77-78 Circular Villages of the Monongahela Tradition (Bernard Means)
John P. Nass, Jr

79-80 Fellow Travelers: Indians and Europeans Contesting the Early American Trail (Philip Levy)
Christina Snyder

80-83 Words of the Huron (John L. Steckley)
Blair A. Rudes


It is my pleasure as always to welcome readers to volume 72 of Northeast Anthropology. We have several outstanding papers in this issue. April Beasaw presents a new analysis of zoological material from the Englebert site in New York State. Beasaw's approach interprets the role that fauna such as frogs or dogs, typically interpreted as intrusive, may have played in native foodways. Ralph Rataul's contribution investigates one of the more enigmatic types of prehistoric Native American material culture: the bannerstone. Rataul's paper investigates not only the functional role of bannerstones as spear-thrower weights, but also their symbolic role in native ideology. Readers interested in this topic are encouraged to see the exhibit at the New York State museum on this topic organized by Rataul. Ninian Stein's paper highlights the importance of the work of one a major figure in the ethnology of the Northeast, Paul Radin. Radin, a student of Franz Boas, conducted seminal ethnologies of northeastern tribes such as the Winnebago, but his contributions to modern anthropology are sadly less well known today. Jennifer Trunzo presents an analysis of Hopewellian sites in upstate New York and eastern Canada. Hopewell, Trunzo demonstrates, was not simply an Ohio Valley manifestation, but has significant expressions in the Northeast that are equally as significant.

This volume also contains several book reviews, one of which is a bittersweet offering. Blair Rudes was kind enough to provide a review of John L. Steckley's recent book Words of the Huron. Regrettably, Dr. Rudes passed away shortly after submitting his review. Dr. Rudes enjoyed a successful career at the University of North Carolina Charlotte where he enriched the education of numerous students. He also served as an expert consultant on linguistics for several Hollywood feature films, including Terrence Mallick's The New World. He is best known academically for his Tuscarora-English/English-Tuscarora Dictionary, available from the University of Toronto Press. The field of linguistics is greatly diminished by his loss, and Northeast Anthropology is proud to offer one of his final academic publications.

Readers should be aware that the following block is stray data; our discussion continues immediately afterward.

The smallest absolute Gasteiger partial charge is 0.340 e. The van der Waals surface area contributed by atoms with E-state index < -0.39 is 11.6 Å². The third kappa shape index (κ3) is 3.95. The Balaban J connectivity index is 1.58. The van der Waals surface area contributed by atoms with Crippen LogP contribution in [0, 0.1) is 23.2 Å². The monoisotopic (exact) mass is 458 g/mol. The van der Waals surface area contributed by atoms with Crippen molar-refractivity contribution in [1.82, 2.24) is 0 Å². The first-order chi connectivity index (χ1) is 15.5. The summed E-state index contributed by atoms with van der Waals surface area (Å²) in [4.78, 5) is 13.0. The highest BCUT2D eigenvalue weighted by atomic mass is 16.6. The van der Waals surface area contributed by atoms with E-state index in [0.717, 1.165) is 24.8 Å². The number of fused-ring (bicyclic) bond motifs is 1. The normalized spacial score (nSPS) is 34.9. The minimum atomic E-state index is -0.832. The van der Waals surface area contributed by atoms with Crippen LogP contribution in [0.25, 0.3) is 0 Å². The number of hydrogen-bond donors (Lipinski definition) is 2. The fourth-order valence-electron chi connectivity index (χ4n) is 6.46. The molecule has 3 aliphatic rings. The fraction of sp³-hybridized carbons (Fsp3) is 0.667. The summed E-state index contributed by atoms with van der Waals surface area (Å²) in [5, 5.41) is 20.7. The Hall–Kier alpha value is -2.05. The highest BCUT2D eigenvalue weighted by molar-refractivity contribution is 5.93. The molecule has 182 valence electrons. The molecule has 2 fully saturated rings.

A final note on subscriptions for Northeast Anthropology: in a previous volume we noted that the payee for subscriptions had changed to "Research Foundation, SUNY" and that checks made out to other payees would be returned. Readers of the journal have been quite diligent in accommodating this change. However, some readers have also been mailing their checks to an address of the same name. As the Research Foundation is a complex bureaucratic entity, these payments often take some time before they make it to our inbox. Accordingly, while the payee will remain Research Foundation, SUNY, checks should be mailed to us at: Sean M. Rafferty, Editor, Northeast Anthropology, University at Albany, 1400 Washington Ave., Albany, NY, 12222.

Sean M. Rafferty